From friendsgivings to family get-togethers and work holiday parties, the season of entertaining is upon us. Of course, it’s going to look a little different this year. Gone (for now) are the days of big, boozy bashes with friends elbow to elbow in your living room, sampling a community cheese board and forgetting where they left their drink.
That said, holiday entertaining is not canceled. Instead, you just have to get creative when it comes to the guest list, layout and menu. Our state’s unequivocal experts and hosts with the most tell us how.
Take it outside
“When thinking about holiday gatherings this year, I immediately went outside, mentally, and lit my firepit,” offers Wilton-based Joanna Buchanan, designer of her popular eponymous home accessories line. Of course, she isn’t talking about a few folding chairs and beer in plastic cups.
“I love the idea of creating an Aspen vibe by bringing velvet pillows outside and draping shearling rugs over the chairs,” she says. “Set a rustic table with greenery from the garden, pine cones, and evergreens. You can even throw in some pumpkins.”
The best part is, executing this theme doesn’t have to be expensive, Buchanan adds. You don’t need a pricey built-in fire feature; an affordable freestanding model from the home improvement store will do. The tastemaker says you can even find scented wood logs from places like Lowe’s to give your fire a lovely aroma.
Since we know November and December in Connecticut can be pretty chilly, Buchanan says a daytime gathering with some warm sun is best. “You could do a Sunday breakfast with sausages on the barbecue, toasted bagels, and hot chocolate,” she suggests. Or, support a local restaurant and ask them to create a buffet breakfast. “Just take it out of the tinfoil container it comes in and put it on a nice plate,” Buchanan laughs, adding that instead of hiring servers, let guests help themselves. “Keep the circle a little tighter and make people feel as comfortable as possible,” she says.
Keep an open plan
If you prefer to have an indoor gathering, or are wary of frigid temperatures, Buchanan says a hybrid indoor/outdoor gathering is the answer. The key, however, is to keep an open layout with lots of air flow. “You want to feel like you’re breathing fresh air,” she says. “Repurpose a room with windows or French doors to the outside as your dining room so guests feel a little more secure.”
From there, design a flow that lets guests feel like they can get up and move. “Create an English caroling aesthetic with a firepit outside and mulled wine, but you’re covered if it gets really cold,” she adds. Instead of a formal sit-down gathering, where guests feel trapped in their chairs, give them the freedom to move around if they feel they’re getting too close to others.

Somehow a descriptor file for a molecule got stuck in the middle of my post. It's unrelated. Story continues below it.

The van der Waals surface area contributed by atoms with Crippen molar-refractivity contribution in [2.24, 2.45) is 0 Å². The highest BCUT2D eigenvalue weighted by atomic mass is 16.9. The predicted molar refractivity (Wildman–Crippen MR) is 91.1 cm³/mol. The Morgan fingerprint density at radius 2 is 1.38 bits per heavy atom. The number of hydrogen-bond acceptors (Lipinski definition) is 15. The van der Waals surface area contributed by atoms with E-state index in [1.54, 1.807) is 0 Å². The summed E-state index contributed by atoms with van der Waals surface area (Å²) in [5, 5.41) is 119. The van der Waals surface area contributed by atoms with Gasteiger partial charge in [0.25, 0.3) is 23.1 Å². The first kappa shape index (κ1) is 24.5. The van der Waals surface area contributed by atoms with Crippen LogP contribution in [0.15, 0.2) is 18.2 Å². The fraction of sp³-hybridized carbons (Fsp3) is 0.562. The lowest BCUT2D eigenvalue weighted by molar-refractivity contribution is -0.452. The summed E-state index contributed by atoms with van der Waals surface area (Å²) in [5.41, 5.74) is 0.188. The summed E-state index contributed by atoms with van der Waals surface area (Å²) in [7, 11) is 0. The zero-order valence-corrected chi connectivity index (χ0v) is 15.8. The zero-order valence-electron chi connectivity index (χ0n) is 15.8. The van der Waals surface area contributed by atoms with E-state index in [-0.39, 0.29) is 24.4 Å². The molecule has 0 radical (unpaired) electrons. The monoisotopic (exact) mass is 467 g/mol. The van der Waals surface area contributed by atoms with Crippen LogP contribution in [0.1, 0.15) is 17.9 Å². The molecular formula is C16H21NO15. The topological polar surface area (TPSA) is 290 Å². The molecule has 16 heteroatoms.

Finally, Buchanan stresses that informal seating doesn’t have to mean paper plates and plastic cups. “You still have to use your lovely things — still bring out the good china and silver,” she says. “And, of course, don’t forget things like wine charms and cocktail picks for guests to mark their glasses — you don’t want to be sharing in the COVID age.”
Connecticut state guidelines
Before creating your guest list, consult the latest travel advisories on ct.gov. As of late September, 35 states were on Connecticut’s travel advisory list. Guests coming from those states are subject to a mandatory 14-day quarantine.
Additionally, gatherings are limited to 25 people indoors and 150 people outdoors (as of October).
Virtual celebrations are the new rage, with their ability to bring together friends and family from afar, safely. If those near and dear don’t live close by, Buchanan views Zoom parties as a good option, but they should still be special.
“Set the get-together and create a gift for your theme,” Buchanan says. Ahead of the party, send a matching set of cocktail picks for everyone to use on the day of, or a beverage kit from a local restaurant or maker like Cocktail Courier.
The new etiquette
The “new normal” calls for shorter guest lists, varying standards for masks and social distancing, and an array of virtual and hybrid affairs. Torrington-based etiquette educator Karen Thomas shares how hosts and guests alike should navigate these unprecedented social situations.
• Pare down your list before sending invitations. “You might think, ‘Some people will RSVP no,’ but don’t take that chance with COVID. Keep it low ahead of time by eliminating people who aren’t as close to you,” Thomas says.
• View virtual gatherings the same as in-person ones, only inviting people you have a close relationship with. “Inviting anybody to anything can be misconstrued as a faux pax in a gift-giving expedition,” she adds. “Of course, distant family can be an exception. Just don’t invite your entire corporation because you can.”
• If you need to cancel or cut down the guests for an event due to state restrictions, make it personal with a phone call. “Have a cordial conversation. A general email doesn’t show a personal side to it, and I really frown upon a text,” Thomas says.
• For guests who want to turn down an invitation if they don’t feel comfortable attending a gathering, give the host an explanation. “Say something like, ‘I just don’t feel comfortable attending events during the holidays. I’d love to catch up with you another time,’ ” she says.
• Set the expectations from your invitation. If you want guests to wear a mask, put it on there. And of course, have extra masks and hand sanitizer on hand in case guests forget.
• Stock up. “Parties and trends are going to be different,” Thomas stresses. “The onus is on the host to think ahead and provide things like extra toothpicks or plastic gloves.”